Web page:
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This is What Allyship Looks Like…

“There was nothing more liberating for me than laying down my arms and walking away from the fight against difference. There has been nothing more fulfilling than whole-heartedly accepting myself and those I love for exactly what and who we are rather than despite what we’re not, or because of who we may someday become. Because it was then that we all discovered the joy that comes from supporting one another as we strive, not toward the folly of indistinguishability from the masses, but toward the glory of becoming our very best selves. I choose acceptance. This is why.”

“For now, my goal is to continue to work in community with those who share a fire in the belly to disrupt, dismantle, and upend the toxic systems so long ago built on bigotry and fear and to rebuild them together on a solid foundation of loud, messy, brave love. I want to leave my girls a world that welcomes and encourages them – and everyone – to be the best versions they can possibly be, of exactly who they are.”

Written by Jess Wilson of Diary of a Mom. Read more here:

From the Facebook Files: The Adventures of Blind Elevator Travel

I did my postdoc at the University of Washington Medical Center. My office was on the ninth floor of an eleven-story hospital building. Each day I walked about a quarter-mile from the bus stop to the front entrance, traversed much of the hospital lobby, and finally reached the elevators (I think in the B-wing) to ascend to the ninth floor. My walk from the bus stop to my office, and back again at the end of the day, became so routine that I could be buried in thought while doing it. But many spectators found this simple task to be truly incredible.

Frequently, I ran into strangers who made interesting comments about my elevator use. Below is a story of one such encounter, and a little education on how ordinary elevator travel can really be for us blind folk.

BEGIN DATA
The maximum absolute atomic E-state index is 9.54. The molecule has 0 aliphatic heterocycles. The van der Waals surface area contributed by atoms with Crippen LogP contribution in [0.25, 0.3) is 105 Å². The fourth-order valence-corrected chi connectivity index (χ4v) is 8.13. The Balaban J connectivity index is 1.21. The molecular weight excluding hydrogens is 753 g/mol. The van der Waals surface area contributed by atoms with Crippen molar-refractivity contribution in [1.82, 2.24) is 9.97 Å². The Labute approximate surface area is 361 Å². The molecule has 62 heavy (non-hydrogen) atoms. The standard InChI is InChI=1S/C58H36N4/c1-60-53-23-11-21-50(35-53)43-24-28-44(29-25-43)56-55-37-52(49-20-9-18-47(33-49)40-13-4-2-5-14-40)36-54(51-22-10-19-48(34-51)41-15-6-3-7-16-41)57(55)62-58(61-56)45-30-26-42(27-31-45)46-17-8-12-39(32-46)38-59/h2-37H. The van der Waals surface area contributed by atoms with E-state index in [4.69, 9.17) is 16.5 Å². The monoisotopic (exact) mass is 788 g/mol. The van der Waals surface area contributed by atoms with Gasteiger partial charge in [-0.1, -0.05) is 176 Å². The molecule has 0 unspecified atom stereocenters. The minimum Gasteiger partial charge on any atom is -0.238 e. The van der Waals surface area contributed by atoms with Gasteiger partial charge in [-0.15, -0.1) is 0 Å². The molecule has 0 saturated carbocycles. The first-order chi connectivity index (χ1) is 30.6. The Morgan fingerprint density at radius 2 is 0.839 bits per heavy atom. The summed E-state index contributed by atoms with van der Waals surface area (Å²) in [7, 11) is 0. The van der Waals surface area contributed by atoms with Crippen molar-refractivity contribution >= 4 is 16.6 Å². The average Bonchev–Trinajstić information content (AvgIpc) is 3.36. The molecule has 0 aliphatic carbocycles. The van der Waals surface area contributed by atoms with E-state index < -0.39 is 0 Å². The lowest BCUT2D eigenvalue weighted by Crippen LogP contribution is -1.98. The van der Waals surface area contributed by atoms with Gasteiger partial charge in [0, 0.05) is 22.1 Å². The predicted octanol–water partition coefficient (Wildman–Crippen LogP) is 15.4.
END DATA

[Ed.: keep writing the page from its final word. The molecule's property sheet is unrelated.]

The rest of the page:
From December 14, 2015:

Lady in the elevator at work: “Wow. You know where you’re going better than I do!”

Said lady almost missed the elevator because she thought it was going down instead of up. Then she started to exit on 5, said “oops” then got off on 8.

Sometimes the standards for blind people are low indeed.

BTW, for those who don’t know: I can tell if the elevator is going up or down because when it arrives it beeps once for up and twice for down. I find my

floor button by reading the Braille numbers on the panel. (They’re not just there for decoration!) Then I know when to get off by counting the number of

beeps as the elevator moves.

These things may not be obvious but they’re very simple.

Now, believe me, I’ve made the same mistakes that lady made, more than once. But like most people, I make those mistakes when I’m not paying attention,

or doing something on my phone.

Blindness doesn’t limit a person’s ability to move about in the world.

People Would Rather Get Cancer Than Be Like Me

“     Ellie’s words are a sledgehammer blow to my chest. We’ve shared homework assignments, secret nicknames, jokes, and drunken, laughing nights. Do they

really think I live every day in darkness and suffering? Do they think I’m faking my happiness, my love of life?”

“I want my sisters to understand that being blind isn’t the apocalypse.

Researching cures for blindness is all well and good, but it can’t happen at the expense of our dignity and our truth.”

“I do what society has trained women, especially disabled women, to do: assume that the

fault lies with how I raised the issue, not the response of those in power. The world may think blind people live in eternal darkness and suffering, but

ironically, it wants to see happy, nonthreatening, nonchallenging blind people.”

How do you cope when a member of your chosen community makes a speech demeaning members of another beloved community? On this week’s post, Sophie Trist writes about the experience of attending a sorority function where one of her Greek sisters spoke about the imperative to cure blindness as part of the sorority’s philanthropy. It can be hard to know how to cope, and even harder to know if you have done the right thing, or even if you can continue to hold the same level of trust after such a microaggression.